Doctoral Thesis: Safe and Ethical Implementation of Intelligent Systems

Tuesday, July 2
1:00 pm - 2:30 pm

32-G449 (Patil/Kiva)

By: Zheng Dai

Thesis Supervisor(s): David Gifford


  • Date: Tuesday, July 2
  • Time: 1:00 pm - 2:30 pm
  • Category:
  • Location: 32-G449 (Patil/Kiva)
Additional Location Details:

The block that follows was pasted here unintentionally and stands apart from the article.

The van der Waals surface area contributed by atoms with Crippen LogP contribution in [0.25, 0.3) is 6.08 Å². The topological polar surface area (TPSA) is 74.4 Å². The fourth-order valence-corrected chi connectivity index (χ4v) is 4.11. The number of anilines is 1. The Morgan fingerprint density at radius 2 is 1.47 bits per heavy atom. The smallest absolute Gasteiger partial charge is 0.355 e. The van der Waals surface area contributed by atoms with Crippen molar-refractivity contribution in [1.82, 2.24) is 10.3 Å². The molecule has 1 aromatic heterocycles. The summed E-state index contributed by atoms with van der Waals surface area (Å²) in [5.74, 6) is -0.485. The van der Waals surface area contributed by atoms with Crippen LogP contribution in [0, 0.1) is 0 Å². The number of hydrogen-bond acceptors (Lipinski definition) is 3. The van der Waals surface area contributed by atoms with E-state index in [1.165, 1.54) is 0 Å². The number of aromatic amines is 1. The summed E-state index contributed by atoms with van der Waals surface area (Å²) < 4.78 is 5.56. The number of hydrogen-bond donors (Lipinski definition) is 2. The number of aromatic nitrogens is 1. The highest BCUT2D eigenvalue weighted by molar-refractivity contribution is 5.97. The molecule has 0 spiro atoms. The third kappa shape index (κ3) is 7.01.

Abstract: In the year 2024, the prospect of solving human level tasks using intelligent systems is no longer the subject of science fiction. As these systems play an increasingly critical role in our day-to-day lives, it becomes ever more important to consider the safety and ethics surrounding their implementation. This is a multifaceted challenge spanning multiple disciplines, involving questions at the regulatory, engineering, and theoretical levels. This thesis discusses three projects that span these levels. We first explore the problem of tracing causal influence from training data to outputs of generative models. In our exploration we encounter the phenomenon of unattributability, and consider its scientific and regulatory implications. We next tackle the challenge of designing a high diversity library of therapeutics that is depleted of dangerous off-target binders using intelligent systems, developing a suite of inference and optimization tools along the way. Finally, we derive universal bounds for the robustness of image classifiers that inform us of how safe these intelligent systems can be in theory. Together, these projects present a multilevel overview of the safe and ethical implementation of intelligent systems.